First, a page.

The developers of Pac-Man built an arcade game so esteemed that it resides in the US Smithsonian Institution and New York’s Museum of Modern Art. Millions of players have moved their rounded Pac-Man figure through a maze – eating small dots and earning points – while trying to avoid getting eaten by the four monsters in hot pursuit. The game is a great analogy for the economy’s industry consolidation since Pac-Man’s debut in the early 1980s.
The legal industry is a recent example of companies “eating” other companies. For years, large law practices have acquired smaller firms to both build broader geographic reach. Now the large law firms are in potential merger talks with each other.
What’s driving these talks? By leveraging overhead costs, mergers enable partners to improve profits and protect their bonuses in the face of falling revenue. The revenue shortfall comes as their clients, who increasingly view law firms as comparable for all but the very complex cases, shift work to mid-size firms that elected to remain independent.
The same pattern emerged in banking. Local banks gobbled up state banks, merged to form national banks, merging again across oceans to form global banks. As revenue shortfalls arose, global banks merged creating behemoths. In pharmaceuticals, publishing, processed food, health insurance, department stores, etc. the pattern repeats itself. Eliminating redundant people pays for acquisition premiums and the C-Suite earns bonuses.
But does this consolidation work? Pac-Man can eat special dots that bring a burst of power, enabling him to momentarily eat his enemies. Similarly, an acquisition or merger does bring a burst of power – creating scale efficiencies and driving up profitability.
But in the videogame, Pac-Man’s surge is temporary and he remains flexible to work his way through the maze and avoid the monsters. In real life, large entities joined together are far more vulnerable. They are harder to manage (witness today’s banking problems) and revenue growth much harder to maintain. Culture differences between the pieces create the equivalent of Pac-Man software bugs. And while executives hope that a consolidated industry will give them more pricing power, it does not necessarily work that way if excess supply remains. It takes only one other qualified competitor for commodity-like competition to emerge. Ask the airlines.
In essence, all these types of acquisitions and mergers do is kick the can called “How do we grow organically?” down the road with worrisome consequences. The challenge of growing earnings from a much larger scale is the reason that banks took on so much risk – starting with their involvement in Enron “loans” and ending with the 2008 financial collapse. In the biotech tools space, Invitrogen grew by acquiring smaller companies, then merged with a larger Applied Biosystems to become Life Technologies. Unable to maintain its growth rate and drive up its stock price, Life is being acquired by a still larger biotech tools company, Thermo Fisher, as it consolidates the industry.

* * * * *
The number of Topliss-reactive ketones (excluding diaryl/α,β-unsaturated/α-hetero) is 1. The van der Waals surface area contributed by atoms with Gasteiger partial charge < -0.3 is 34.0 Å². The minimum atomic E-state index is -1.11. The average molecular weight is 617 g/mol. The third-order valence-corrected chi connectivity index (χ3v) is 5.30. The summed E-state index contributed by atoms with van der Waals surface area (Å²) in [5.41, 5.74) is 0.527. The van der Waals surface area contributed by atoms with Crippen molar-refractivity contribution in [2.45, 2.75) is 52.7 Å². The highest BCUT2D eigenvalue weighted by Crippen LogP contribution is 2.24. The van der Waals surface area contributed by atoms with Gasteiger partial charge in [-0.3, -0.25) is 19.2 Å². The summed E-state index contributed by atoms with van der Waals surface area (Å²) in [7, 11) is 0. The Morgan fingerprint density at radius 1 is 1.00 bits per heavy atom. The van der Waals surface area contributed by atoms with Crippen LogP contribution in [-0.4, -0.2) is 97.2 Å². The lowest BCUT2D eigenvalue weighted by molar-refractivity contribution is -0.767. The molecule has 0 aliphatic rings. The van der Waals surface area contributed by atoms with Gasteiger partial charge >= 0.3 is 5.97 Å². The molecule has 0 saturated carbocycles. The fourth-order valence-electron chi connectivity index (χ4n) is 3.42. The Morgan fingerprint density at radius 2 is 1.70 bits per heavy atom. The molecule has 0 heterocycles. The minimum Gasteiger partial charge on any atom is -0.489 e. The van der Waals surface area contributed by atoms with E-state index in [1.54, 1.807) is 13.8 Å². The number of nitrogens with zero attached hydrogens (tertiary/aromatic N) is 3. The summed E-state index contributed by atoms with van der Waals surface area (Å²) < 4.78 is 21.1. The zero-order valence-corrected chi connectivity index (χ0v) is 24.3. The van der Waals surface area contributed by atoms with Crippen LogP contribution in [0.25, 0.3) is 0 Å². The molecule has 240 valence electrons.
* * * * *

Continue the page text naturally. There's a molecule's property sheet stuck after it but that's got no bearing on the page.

Moreover, efficiency-seeking acquisitions lead to a reduction in employment at a time when there is a shortage of good paying jobs, creating a societal burden that is not incorporated into how the Goldman Sachs of the world calculate return. Another social cost is that the larger firms, unable to grow, turn to crony capitalism to preserve advantage. That, after all, is why the US is the only developed nation whose government does not negotiate drug prices, leading all of us to pay the price.
Therefore, when you see efficiency-seeking acquisitions remember that the Goliaths they create may look unbeatable but are burdened by inherent weaknesses, as was the real Goliath. More nimble niche “David” competitors find ways to beat them, as IBM is discovering when it tries to leverage its software acquisitions, big pharma discovered when scale only slowed down its innovation pipelines, and big banks are discovering as they encounter regional powerhouses like PNC and local business banks.
Admittedly, not all acquisitions are motivated by industry consolidation. The acquisition of a new skill set creates a very different dynamic, one that is far more strategically sound. Consolidation-driven acquisitions, by contrast, could be viewed as a variant of a Ponzi scheme. It works until the music stops which happens if leaders cannot turn larger size into meaningful differentiation and higher customer value.
Consolidation-driven acquisitions are financial plays pure and simple. Unfortunately, our economy and citizens desperately need builders and makers, not financial architects, at our companies’ helms if we are to ever overcome our jobs gap.